As most of you know, with most videocards you can apply a simple series of tricks to boost the overall performance a little. You can do this at two levels, namely tweaking by enabling registry or BIOS hacks, or very simply tamper with Image Quality. And then there is overclocking, which will give you the best possible results by far.
What do we need? One of the best tool for overclocking NVIDIA and ATI videocards is our own Rivatuner that you can download here. If you own an ATI or NVIDIA graphics card then the manufacturer actually has very nice built in options for you that can be found in the display driver properties. Based on Rivatuner you can alternatively use MSI AfterBurner which will work with 90% of the graphics cards out there. We can recommend it very much, download here.
Where should we go? Overclocking: By increasing the frequency of the videocard's memory and GPU, we can make the videocard increase its calculation clock cycles per second. It sounds hard, but it really can be done in less than a few minutes. I always tend to recommend to novice users and beginners, not to increase the frequency any higher than 5% on the core and memory clock. Example: If your card runs at 600 MHz (which is pretty common these days) then I suggest that you don't increase the frequency any higher than 30 to 50 MHz.
More advanced users push the frequency often way higher. Usually when your 3D graphics start to show artifacts such as white dots ("snow"), you should back down 10-15 MHz and leave it at that. Usually when you are overclocking too hard, it'll start to show artifacts, empty polygons or it will even freeze. Carefully find that limit and then back down at least 20 MHz from the moment you notice an artifact. Look carefully and observe well. I really wouldn't know why you need to overclock today's tested card anyway, but we'll still show it.
All in all... do it at your own risk.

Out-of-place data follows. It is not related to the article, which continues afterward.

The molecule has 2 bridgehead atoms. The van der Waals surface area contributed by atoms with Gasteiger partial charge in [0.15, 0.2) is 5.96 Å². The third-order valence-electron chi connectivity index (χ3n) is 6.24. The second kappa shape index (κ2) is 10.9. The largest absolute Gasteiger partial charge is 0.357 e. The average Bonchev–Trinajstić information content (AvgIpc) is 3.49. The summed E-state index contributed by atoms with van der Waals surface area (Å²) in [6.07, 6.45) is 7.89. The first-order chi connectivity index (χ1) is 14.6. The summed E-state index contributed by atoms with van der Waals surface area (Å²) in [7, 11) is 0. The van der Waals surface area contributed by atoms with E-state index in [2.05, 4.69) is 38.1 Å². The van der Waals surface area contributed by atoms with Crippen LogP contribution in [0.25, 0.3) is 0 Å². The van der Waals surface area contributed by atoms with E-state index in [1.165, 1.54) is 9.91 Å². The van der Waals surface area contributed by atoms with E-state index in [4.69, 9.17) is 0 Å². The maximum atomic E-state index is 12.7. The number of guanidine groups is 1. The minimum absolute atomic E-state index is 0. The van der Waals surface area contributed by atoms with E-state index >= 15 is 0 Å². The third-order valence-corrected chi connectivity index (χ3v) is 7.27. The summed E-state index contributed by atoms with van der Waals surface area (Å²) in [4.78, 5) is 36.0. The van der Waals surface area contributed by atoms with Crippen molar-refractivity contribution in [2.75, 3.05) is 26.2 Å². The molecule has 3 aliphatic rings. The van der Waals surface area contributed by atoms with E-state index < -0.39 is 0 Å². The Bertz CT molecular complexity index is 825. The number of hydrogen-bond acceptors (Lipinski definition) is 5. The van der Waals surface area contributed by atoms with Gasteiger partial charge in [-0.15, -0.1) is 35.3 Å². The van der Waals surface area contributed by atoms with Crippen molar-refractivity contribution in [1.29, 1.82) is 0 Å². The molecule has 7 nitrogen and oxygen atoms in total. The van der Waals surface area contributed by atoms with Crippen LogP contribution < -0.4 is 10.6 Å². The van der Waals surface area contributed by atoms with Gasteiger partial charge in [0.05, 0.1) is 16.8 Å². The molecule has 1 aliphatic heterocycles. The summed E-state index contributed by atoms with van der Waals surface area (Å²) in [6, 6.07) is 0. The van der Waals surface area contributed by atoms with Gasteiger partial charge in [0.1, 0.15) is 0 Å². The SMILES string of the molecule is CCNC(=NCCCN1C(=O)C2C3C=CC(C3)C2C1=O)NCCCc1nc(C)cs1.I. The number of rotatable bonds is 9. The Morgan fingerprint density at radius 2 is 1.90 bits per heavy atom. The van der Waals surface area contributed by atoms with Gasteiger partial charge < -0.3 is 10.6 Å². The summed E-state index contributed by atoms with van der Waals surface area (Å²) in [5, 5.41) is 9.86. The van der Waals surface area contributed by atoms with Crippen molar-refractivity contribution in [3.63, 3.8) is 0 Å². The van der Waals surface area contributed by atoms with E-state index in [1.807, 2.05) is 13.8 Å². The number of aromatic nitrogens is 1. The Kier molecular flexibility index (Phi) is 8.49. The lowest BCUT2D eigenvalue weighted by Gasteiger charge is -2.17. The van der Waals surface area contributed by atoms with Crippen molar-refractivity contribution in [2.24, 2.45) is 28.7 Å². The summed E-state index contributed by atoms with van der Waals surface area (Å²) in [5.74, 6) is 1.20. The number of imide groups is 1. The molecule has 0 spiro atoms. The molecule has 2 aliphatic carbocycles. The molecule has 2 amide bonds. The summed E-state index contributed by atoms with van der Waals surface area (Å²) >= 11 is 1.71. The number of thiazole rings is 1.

Now this was not really surprising, but as you can see, the card can overclock much MUCH higher and that has a very positive effect on overall performance. At default you'll easily lift the card over 800 MHz on the core.
Since we feel that 800 MHz and the memory at 4000 MHz (effective) is something anyone can and probably will achieve we'll take that as an example for this overclock session.
Core Clock: 675MHz
Core Clock: 675MHz
Core Clock: 800MHz
Shader Clock: 1350Hz
Shader Clock: 1600MHz
Memory Clock: 3600MHz
Memory Clock: 3600MHz
Memory Clock: 4000MHz
Now we left fan RPM control at default in all circumstances. And even with two cards in SLI, the system remains under 40 DBa, perfectly silent. Temps did go up to 75 Degrees C on the GPU though, but that is still perfectly fine. So let's have a look at some examples while overclcoked.
COD: Modern Warfare 2, maxed out quality settings as before with 4xAA 16xAF
All the way down a single GTX 460 768MB, then two setup in SLI mode, and the red bar is the SLI setup overclocked on both GPUs to 800 MHz core 4000 (effective datarate) memory.
Anno 1404, maxed out quality settings, same as before with 4xAA 16xAF
If you look at 1280x1024 you'll notice that the SLI results and overclocked results are the same .. that's the CPU being bottlenecked and thus it can not feed the two processors enough data fast enough. After that resolution the GPU overclock starts to show again.
And yes 3DMark Vantage benefits as well. We reach a 24k GPU score and the same for the overall P score, quite nice.
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